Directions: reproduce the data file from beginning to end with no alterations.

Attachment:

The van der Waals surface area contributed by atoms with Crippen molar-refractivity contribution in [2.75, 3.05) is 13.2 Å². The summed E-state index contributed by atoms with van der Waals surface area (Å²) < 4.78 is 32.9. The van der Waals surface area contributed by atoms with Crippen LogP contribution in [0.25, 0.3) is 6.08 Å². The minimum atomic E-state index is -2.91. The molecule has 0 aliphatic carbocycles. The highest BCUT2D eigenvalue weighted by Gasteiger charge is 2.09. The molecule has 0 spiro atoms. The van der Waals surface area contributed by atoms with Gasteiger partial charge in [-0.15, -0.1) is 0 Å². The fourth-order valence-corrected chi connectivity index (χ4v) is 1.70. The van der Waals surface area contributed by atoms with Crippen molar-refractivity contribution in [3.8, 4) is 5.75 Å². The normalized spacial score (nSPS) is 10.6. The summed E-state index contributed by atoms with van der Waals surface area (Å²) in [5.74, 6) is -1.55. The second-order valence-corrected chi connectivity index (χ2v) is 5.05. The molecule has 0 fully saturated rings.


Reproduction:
The van der Waals surface area contributed by atoms with Crippen molar-refractivity contribution in [2.75, 3.05) is 13.2 Å². The summed E-state index contributed by atoms with van der Waals surface area (Å²) < 4.78 is 32.9. The van der Waals surface area contributed by atoms with Crippen LogP contribution in [0.25, 0.3) is 6.08 Å². The minimum atomic E-state index is -2.91. The molecule has 0 aliphatic carbocycles. The highest BCUT2D eigenvalue weighted by Gasteiger charge is 2.09. The molecule has 0 spiro atoms. The van der Waals surface area contributed by atoms with Gasteiger partial charge in [-0.15, -0.1) is 0 Å². The fourth-order valence-corrected chi connectivity index (χ4v) is 1.70. The van der Waals surface area contributed by atoms with Crippen molar-refractivity contribution in [3.8, 4) is 5.75 Å². The normalized spacial score (nSPS) is 10.6. The summed E-state index contributed by atoms with van der Waals surface area (Å²) in [5.74, 6) is -1.55. The second-order valence-corrected chi connectivity index (χ2v) is 5.05. The molecule has 0 fully saturated rings.